Florida Sexual Harassment Scandals Roil 2018 Election Outlook
A private security guard walks alongside a legislative staffer who accused Florida state Sen. Jack Latvala (R) of sexual harassment for her protection these days inside the State Capitol, and her attorney is asking for a special prosecutor.
Rachel Perrin Rogers is one of six women who has accused Latvala of varying degrees of sexual misconduct. But Rogers is also now the subject of a lawsuit accusing her of lying about a colleague’s sex life.
Latvala, who is running for the Florida GOP’s gubernatorial nomination, has been bounced from his position as chairman of the Senate Budget Committee because of the allegations, and might be ousted from the Senate.
And then there’s his run governor, which may be doomed.
Latvala received only one campaign donation in November, $5,000 from the Florida Association of Health Plans political action committee. Of course, all is not lost: Latvala had $4.1 million cash in his campaign account at the end of October.
However, another Republican gubernatorial primary candidate, House Speaker Richard Corcoran, raised over $750,000 in November, while Commissioner of Agriculture Adam Putnam, who was the first to enter the GOP governor’s race, collected more than $1 million in November.
Latvala’s saga is only one story that has roiled the Florida political power structure heading into the 2018 legislative year and midterm election. Democrats have their problems, too, heading into the New Year.
“This is insane. Florida is just insane these days. It’s nuts,” Allison Tant, who took over as the state’s Democratic Party chairwoman following the November resignation of Stephen Bittel, told Politico.
Bittel was forced out of office after Politico reported numerous women and men complained about the way he treated young women. Their grievances ran from Bittel ogling the women at work, to trying to get them to take a flight with him on a private plane to squeezing a stress-relieving ball shaped like a naked breast.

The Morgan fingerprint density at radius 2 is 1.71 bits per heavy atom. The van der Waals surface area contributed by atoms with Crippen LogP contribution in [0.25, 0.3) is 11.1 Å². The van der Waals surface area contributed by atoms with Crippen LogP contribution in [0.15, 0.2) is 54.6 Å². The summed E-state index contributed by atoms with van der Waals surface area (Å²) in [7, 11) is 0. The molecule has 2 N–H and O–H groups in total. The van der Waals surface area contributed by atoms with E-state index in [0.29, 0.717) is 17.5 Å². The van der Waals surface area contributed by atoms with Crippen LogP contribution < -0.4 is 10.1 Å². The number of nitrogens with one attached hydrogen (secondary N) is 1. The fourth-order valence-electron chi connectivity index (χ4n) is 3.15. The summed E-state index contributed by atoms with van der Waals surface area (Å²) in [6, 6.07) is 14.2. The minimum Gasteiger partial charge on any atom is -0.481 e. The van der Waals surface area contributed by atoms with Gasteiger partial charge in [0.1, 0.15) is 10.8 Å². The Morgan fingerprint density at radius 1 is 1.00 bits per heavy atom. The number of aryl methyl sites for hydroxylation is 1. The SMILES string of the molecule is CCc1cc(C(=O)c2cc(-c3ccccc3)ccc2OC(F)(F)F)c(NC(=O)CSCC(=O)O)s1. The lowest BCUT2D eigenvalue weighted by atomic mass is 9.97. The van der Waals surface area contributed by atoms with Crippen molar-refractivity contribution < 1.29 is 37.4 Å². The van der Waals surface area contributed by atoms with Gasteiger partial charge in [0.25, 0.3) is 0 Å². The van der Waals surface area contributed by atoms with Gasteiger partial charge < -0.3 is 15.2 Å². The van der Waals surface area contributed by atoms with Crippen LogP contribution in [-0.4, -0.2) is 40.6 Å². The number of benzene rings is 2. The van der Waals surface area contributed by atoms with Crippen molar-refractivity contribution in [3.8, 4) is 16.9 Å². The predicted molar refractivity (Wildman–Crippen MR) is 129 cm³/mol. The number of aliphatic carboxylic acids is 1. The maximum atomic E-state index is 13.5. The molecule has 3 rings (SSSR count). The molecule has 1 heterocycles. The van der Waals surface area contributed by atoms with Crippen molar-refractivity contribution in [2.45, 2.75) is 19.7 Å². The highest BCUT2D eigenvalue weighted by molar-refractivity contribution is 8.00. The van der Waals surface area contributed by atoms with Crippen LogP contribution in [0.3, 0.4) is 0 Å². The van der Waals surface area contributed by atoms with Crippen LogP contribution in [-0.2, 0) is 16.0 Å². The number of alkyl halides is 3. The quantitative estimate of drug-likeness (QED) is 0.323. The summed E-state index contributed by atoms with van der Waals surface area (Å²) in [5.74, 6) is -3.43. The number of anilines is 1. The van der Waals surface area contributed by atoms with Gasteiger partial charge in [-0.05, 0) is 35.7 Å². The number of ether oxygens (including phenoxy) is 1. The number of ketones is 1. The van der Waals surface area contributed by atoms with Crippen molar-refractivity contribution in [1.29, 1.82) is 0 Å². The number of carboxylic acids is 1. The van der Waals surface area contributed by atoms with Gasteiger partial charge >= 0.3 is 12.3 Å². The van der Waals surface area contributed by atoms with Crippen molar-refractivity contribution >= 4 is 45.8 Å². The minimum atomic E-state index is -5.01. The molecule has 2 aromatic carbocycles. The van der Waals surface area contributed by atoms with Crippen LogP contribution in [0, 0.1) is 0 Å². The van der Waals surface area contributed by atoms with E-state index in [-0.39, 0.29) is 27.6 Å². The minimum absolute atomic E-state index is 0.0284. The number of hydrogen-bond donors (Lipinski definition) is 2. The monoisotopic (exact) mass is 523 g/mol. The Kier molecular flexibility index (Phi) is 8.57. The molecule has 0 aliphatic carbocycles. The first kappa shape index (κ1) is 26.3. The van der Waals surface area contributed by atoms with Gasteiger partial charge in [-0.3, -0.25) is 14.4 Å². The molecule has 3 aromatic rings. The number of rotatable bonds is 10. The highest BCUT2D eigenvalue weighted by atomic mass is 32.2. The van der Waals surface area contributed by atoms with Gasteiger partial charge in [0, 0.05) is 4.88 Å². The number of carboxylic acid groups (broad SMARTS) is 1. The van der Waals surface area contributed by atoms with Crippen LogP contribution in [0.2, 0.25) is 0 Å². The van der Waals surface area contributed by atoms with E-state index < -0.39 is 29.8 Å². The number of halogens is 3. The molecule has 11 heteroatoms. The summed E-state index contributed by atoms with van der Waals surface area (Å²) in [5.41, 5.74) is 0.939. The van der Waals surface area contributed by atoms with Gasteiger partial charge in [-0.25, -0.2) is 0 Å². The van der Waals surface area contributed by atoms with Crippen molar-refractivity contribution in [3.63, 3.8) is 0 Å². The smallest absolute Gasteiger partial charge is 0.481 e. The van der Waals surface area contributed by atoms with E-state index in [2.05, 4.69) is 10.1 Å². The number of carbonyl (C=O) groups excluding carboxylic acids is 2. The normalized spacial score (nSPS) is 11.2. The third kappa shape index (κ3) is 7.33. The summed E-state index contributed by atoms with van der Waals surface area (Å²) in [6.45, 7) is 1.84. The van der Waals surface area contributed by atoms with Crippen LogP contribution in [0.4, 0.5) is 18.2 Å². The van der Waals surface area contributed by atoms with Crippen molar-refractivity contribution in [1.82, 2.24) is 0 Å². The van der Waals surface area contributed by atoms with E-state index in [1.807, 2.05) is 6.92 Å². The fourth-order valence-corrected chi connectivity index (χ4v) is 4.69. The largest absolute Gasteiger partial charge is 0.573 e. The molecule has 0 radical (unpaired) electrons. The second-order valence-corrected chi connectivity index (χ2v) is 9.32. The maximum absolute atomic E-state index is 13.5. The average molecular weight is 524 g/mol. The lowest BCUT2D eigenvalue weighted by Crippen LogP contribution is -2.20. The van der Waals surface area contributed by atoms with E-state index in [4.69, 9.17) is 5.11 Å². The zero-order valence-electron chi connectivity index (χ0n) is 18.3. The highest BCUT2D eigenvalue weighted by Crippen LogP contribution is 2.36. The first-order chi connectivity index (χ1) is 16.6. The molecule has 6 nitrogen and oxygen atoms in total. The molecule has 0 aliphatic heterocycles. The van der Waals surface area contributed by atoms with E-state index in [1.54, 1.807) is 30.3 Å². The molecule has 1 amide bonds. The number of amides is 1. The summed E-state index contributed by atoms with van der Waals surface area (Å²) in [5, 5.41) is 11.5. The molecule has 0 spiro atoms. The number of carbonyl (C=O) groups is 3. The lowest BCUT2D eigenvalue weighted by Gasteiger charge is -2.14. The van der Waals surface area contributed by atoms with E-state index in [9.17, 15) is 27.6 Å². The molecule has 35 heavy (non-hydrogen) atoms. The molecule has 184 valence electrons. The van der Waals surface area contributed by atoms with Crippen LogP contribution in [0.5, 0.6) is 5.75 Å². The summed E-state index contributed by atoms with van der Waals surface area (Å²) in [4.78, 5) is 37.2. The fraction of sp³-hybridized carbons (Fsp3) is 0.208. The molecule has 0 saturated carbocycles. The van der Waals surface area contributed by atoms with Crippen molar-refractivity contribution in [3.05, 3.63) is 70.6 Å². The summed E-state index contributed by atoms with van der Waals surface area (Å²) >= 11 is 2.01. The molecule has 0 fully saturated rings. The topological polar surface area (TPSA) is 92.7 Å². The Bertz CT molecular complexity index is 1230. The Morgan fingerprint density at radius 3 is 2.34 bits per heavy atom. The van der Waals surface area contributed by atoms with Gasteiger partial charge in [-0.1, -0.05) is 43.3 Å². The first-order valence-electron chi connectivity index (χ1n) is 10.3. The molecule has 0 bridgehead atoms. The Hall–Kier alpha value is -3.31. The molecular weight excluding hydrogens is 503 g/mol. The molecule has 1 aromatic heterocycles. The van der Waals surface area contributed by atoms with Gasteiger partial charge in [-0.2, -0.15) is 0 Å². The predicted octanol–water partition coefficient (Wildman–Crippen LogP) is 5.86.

None of the allegations against Bittel involved anything criminal, just “creepy,” according to the Politico report.
“There was a lot of boob stuff in his office,” one woman told Politico. “I was told by other women not to go into his bathroom. I was warned.”
Again, creepy but not criminal. Because of that, John Morgan, who might be running for governor as a Democrat, said this needs to be kept in perspective given Tallahassee’s political culture.
“If being creepy is a disqualifier, almost no one would be holding office in Washington or Tallahassee,” Morgan said. “Washington is showbiz for ugly people and Tallahassee is the minor leagues compared to D.C.”
Bittel said he was “proud” of what he had accomplished with the FDP. But he announced Nov. 17 it was time to go.
“When my personal situation becomes distracting to our core mission, it is time for me to step aside,” Bittel wrote in a statement posted on the Florida Democratic Party’s Twitter feed. “I apologize for all who have felt uncomfortable during my tenure at the Democratic Party.”